The Illinois Biometric Information Privacy Act (“BIPA”) is considered the most comprehensive law governing the processing of biometric data. Adopted in 2008, BIPA sets requirements for private entities, including employers, that collect, use, store and share biometric information. It’s also one of the most popular class action lawsuits today — hundreds, if not thousands of cases have been filed in recent years — and there are no signs that litigation is slowing down.
There are open questions, however, about the cap on damages and whether the statute or other Illinois laws limit plaintiffs’ potential recovery. As written, the law provides for statutory damages of $1,000 or $5,000 “per violation”. Courts asked to consider whether statutory damages accrue every time there is a use of biometric data, similar to the Telephone Consumer Protection Act (“TCPA”) where each offensive text adds to a party’s potential liability, or, if statutory damages do not apply only to first violation. The Illinois Supreme Court is expected to answer that question later this year.
As we wait for the Illinois Supreme Court to rule on this fundamental issue, it has responded to a narrower defense against BIPA damages. Last week, the Illinois Supreme Court ruled McDonald v. Bronzeville Symphony Park that the exclusivity provisions of the Illinois Workers’ Compensation Act (“Compensation Act”) did not preclude BIPA’s damages. The court distinguished between physical injuries (covered by the Compensation Act) and privacy breaches (covered by BIPA). The decision stemmed from a class action lawsuit alleging that the defendant employer had collected the employees’ fingerprints without their consent. In response, the defendant asserted that the exclusivity provisions of the Compensation Act prohibited these claims because the Compensation Act is the only remedy for accidental injuries occurring in the workplace.
But the Illinois Supreme Court differentiated between an “injurious change in the human organism,” which is protected by compensation law, and “personal and societal harm” protected by BIPA. McDonald v. Symphony Bronzeville Park, LLC, 2022 IL 126511 (Fig. 2022). According to the court, privacy breaches fall into the latter category, even when they occur in the workplace. Therefore, employers cannot rely on compensation law to anticipate damages under BIPA.
Unfortunately for those who monitor BIPA litigation, the court did not answer the question of how damages should be calculated.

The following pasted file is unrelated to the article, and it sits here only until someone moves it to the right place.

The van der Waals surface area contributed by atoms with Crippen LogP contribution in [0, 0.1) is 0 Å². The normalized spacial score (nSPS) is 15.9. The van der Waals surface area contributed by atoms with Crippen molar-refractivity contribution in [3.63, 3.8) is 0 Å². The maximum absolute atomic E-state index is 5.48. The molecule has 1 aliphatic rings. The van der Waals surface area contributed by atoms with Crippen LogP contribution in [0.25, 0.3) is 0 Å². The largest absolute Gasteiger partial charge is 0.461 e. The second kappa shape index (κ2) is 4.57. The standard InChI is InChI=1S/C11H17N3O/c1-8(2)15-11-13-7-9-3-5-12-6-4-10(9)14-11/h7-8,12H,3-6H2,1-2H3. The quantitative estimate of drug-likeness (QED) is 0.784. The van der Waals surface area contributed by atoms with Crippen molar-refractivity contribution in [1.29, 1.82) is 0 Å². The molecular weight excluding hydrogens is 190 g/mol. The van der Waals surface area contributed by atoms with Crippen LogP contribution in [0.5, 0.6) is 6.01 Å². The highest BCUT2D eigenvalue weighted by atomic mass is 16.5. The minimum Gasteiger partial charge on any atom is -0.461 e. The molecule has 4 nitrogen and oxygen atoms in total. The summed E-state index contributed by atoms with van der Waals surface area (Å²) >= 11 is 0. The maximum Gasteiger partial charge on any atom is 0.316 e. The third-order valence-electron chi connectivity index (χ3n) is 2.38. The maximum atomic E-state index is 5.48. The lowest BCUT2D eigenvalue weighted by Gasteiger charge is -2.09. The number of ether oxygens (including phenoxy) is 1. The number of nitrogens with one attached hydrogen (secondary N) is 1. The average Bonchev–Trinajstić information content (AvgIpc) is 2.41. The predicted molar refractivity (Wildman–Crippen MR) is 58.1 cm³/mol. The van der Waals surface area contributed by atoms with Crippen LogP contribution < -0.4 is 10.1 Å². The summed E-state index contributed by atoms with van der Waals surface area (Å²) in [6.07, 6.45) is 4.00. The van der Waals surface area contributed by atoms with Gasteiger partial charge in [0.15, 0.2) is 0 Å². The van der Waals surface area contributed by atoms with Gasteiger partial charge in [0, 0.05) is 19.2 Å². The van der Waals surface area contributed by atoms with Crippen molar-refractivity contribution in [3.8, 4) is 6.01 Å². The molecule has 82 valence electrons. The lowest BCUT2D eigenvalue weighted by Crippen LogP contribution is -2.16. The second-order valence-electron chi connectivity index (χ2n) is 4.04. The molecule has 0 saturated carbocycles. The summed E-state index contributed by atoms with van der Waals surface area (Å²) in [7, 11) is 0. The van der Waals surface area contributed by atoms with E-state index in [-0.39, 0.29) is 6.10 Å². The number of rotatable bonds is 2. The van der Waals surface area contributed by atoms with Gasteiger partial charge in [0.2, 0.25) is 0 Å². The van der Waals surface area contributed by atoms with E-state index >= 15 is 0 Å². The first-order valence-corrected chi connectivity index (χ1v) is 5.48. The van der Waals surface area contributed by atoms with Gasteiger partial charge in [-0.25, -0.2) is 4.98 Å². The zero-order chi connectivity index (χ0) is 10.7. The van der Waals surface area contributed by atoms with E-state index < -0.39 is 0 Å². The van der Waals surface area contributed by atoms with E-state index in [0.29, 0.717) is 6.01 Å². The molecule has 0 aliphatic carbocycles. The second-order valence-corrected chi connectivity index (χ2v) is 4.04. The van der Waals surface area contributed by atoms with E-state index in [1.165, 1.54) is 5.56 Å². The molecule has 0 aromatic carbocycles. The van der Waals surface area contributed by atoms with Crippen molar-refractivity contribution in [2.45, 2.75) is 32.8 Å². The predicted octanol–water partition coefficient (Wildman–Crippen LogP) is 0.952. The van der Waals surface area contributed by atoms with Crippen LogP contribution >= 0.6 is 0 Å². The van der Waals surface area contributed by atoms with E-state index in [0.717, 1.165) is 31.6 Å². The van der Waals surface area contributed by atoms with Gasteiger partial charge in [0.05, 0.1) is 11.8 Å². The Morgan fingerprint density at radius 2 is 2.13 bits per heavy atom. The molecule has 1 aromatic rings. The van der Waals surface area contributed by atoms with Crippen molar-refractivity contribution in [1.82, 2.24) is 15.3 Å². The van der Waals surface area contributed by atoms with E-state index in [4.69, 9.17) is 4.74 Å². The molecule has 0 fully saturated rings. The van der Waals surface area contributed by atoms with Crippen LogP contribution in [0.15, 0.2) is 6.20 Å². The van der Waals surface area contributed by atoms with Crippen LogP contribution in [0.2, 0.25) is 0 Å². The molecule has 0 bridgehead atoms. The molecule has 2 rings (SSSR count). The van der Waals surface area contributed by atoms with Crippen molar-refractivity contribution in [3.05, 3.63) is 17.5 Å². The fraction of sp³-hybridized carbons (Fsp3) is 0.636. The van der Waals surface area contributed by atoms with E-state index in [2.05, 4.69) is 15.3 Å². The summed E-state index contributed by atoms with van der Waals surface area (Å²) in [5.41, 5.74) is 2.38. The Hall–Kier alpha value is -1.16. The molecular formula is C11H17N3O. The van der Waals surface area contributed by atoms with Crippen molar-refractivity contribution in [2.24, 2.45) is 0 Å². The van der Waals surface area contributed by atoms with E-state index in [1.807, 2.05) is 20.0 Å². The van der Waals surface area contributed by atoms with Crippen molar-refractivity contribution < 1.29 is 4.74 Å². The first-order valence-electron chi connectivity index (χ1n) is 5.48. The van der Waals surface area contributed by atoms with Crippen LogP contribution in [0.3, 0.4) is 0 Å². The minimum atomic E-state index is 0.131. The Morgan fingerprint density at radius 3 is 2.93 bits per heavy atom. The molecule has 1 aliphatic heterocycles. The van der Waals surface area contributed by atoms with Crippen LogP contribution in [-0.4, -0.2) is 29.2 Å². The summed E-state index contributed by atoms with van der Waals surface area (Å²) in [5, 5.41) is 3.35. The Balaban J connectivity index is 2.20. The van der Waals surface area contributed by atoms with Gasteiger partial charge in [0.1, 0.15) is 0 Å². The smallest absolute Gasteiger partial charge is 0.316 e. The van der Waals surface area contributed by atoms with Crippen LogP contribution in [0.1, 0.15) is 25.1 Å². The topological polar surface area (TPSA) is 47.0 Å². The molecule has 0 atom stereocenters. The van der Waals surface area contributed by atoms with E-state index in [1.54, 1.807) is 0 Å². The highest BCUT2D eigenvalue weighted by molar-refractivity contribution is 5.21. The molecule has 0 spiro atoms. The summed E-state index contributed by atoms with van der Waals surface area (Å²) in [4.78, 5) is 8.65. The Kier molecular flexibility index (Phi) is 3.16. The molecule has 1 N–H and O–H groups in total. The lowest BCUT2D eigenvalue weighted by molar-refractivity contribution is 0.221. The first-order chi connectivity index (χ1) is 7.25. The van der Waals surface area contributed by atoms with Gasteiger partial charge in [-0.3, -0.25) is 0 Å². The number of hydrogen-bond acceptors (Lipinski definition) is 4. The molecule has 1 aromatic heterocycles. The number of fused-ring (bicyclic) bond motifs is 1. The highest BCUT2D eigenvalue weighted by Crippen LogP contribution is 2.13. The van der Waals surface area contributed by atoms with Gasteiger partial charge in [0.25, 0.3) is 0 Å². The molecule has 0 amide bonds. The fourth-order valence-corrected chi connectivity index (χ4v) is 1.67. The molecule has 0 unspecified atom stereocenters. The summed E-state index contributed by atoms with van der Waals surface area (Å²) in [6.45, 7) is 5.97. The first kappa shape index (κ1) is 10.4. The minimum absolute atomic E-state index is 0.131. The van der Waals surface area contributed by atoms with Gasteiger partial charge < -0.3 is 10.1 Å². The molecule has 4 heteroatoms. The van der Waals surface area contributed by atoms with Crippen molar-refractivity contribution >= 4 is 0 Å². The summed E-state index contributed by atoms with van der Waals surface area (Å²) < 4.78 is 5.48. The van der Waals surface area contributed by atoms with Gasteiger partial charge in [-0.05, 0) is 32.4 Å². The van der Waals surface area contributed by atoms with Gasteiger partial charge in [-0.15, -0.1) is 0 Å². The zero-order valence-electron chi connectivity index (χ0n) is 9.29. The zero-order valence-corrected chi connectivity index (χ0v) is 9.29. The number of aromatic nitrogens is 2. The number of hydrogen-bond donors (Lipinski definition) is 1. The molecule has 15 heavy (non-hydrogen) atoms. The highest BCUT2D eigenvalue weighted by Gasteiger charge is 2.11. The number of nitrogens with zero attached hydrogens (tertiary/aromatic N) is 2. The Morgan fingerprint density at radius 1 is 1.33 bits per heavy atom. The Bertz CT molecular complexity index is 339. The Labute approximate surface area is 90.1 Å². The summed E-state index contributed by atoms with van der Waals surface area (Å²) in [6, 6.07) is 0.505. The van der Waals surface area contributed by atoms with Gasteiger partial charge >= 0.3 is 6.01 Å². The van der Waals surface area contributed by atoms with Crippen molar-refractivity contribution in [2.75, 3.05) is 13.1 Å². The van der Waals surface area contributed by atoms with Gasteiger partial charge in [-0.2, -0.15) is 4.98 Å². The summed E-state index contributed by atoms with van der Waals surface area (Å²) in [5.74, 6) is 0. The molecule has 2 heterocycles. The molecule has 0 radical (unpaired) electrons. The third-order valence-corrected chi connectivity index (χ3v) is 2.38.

What does that mean
Another potential defense against BIPA damage has been ruled out. While Illinois lawmakers have introduced bills to revise or clarify BIPA, they haven’t made much headway. So the potential damages that plaintiffs can seek under BIPA can be staggering.
It is possible that a decision confirming damages for every day fingerprints are collected could prompt lawmakers to clarify BIPA’s ambiguity in an attempt to prevent excessive rewards. Indeed, the Illinois Supreme Court has recognized this possibility. The court specifically referred to a friend brief suggesting that awarding damages for each day the employer fingerprinted could expose employers to potentially devastating class action lawsuits. In response to points raised in the brief, the court said it was “aware of the substantial consequences Parliament intended as a result of [BIPA] fines. » McDonald v. Symphony Bronzeville Park, LLC, 2022 IL 126511, (Fig. 2022). The tribunal concluded that “if a different balance must be struck under [BIPA] . . . is a more appropriate question addressed to the legislator. The court explained that its role was not to find a compromise in the law, but rather to interpret the laws as they are written. Identifier. at ¶ 49.
Businesses should be prepared for a surge in litigation against employers as it is clear that the Compensation Act does not prohibit damages under BIPA. Companies with pending BIPA lawsuits may also be encouraged to settle, albeit in potentially higher amounts, before the Illinois Supreme Court rules adversely on the accumulation of claims. Finally, as more states pass comprehensive data protection laws, and in particular comparable biometric data privacy laws, high regulations may prompt legislatures to clarify damages provisions. and interests.
The threat of potentially significant damages in a BIPA lawsuit is a real threat. We recommend that companies assess their risk in relation to possible BIPA claims. Additionally, companies should review their policies and procedures regarding how biometric data is collected and processed.